Free Music Lessons for Keiki in Hawaii

Classical Keiki: Nonprofit provides free after-school music lessons to children.

Louise Lanzilotti (right) conducts Kaaawa Elementary students as cello teacher Mary Dodson joins in.

photo: matt mallams

Before the kindergarten students at Kaaawa Elementary School picked up real violins for the first time, they practiced with neon pink, green and purple ones, made of thick paper. “It was really exciting for them [to use real ones],” says Louise Lanzilotti.

Last year Lanzilotti started Kalikolehua, a nonprofit music education program at the school. It was inspired by the international El Sistema program, which originated in Venezuela. Today, Lanzilotti is its CEO and says there are 70 nonprofits similar to Kalikolehua across the U.S., all of which offer free music education to children in low-income communities, often in Title I schools where there are no music programs.

Such was the case at Kaaawa. This year, the after-school program is expanding to all students. Students can learn the violin, cello, flute, clarinet, trumpet, trombone, percussion or recorder. “Children find their instruments and are drawn to them,” says Lanzilotti, who plays cello herself.

illustration: thinkstock

Classes are taught by six paid musicians and Lanzilotti says she is hoping to hire more, as well as begin working in Kalihi and on the Big Island next fall. “This program provides social change, that’s the real meat of it,” she says.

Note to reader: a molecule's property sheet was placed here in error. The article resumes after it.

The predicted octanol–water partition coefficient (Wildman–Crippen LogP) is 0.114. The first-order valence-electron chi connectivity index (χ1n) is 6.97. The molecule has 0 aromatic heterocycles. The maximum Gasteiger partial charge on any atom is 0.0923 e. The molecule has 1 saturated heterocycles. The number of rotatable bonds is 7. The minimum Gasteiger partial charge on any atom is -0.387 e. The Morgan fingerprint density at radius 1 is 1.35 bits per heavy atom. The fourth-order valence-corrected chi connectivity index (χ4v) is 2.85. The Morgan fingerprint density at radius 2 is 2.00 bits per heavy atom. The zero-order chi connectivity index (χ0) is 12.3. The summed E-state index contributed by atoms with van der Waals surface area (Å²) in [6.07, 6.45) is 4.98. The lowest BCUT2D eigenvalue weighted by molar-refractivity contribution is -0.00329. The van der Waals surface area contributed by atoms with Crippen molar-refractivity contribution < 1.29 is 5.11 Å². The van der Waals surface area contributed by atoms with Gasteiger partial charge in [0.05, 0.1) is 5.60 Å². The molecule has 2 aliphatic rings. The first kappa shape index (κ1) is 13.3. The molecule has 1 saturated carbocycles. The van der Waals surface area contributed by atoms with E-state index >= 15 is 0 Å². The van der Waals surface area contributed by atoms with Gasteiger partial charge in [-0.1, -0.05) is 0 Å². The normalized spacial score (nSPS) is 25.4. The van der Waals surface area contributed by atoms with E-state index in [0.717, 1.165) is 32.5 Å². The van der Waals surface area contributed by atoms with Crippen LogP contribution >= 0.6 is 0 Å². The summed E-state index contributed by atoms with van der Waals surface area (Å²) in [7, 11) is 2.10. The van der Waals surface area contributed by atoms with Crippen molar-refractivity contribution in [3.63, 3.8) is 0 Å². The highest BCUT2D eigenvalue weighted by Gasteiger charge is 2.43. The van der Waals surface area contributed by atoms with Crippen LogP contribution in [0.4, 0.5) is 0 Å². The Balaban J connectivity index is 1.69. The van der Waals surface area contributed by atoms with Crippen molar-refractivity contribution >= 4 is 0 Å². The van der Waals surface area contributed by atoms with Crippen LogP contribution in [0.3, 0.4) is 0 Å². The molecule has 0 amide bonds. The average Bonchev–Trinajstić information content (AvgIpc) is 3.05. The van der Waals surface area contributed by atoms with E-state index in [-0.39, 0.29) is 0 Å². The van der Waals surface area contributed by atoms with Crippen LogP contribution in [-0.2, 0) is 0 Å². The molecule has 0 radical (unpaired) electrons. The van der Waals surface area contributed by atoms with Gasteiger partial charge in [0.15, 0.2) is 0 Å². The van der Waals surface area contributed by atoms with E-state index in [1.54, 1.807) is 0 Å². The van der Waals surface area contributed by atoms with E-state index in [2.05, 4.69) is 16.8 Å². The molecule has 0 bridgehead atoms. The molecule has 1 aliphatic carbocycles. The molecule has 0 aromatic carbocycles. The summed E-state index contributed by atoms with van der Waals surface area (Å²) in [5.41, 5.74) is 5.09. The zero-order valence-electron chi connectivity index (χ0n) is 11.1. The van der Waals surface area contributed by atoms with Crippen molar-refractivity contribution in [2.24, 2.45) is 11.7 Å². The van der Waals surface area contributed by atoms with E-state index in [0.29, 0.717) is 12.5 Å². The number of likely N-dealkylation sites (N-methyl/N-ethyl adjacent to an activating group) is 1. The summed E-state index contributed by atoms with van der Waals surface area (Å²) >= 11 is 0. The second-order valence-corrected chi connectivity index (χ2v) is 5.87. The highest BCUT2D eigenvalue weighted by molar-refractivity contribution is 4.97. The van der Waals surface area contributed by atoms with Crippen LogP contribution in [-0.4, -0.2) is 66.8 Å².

It’s also intensive. Students meet four days a week after school, when they rehearse as a full orchestra, as well as participate in general music classes, which include choir, ukulele lessons, music reading and more. They also hold school performances for their families.

“Learning music provides discipline and focus,” says Lanzilotti. “Students are calmer, they are focusing in class.”

Principal Jennifer Luke-Payne agrees. “Parents always tell me how grateful they are for the program.”

Luke-Payne herself sat in on a few lessons last year when she had time. “I’ve always wanted to learn the violin, but also show the students, no matter what age, you can learn something new,” she says.

While she didn’t attend four times a week, each time she returned, she was surprised by the students’ progress. “I’d tear up over the things they learned,” she says. “I could play a note and the kids could tell me what note it was. The kids teach me, they’re my instructors.”

Did you know?

Kalikolehua accepts donations, both monetary and instruments, says Louise Lanzilotti. Donors can contact Lanzilotti via email at, or donate via Pay Pal at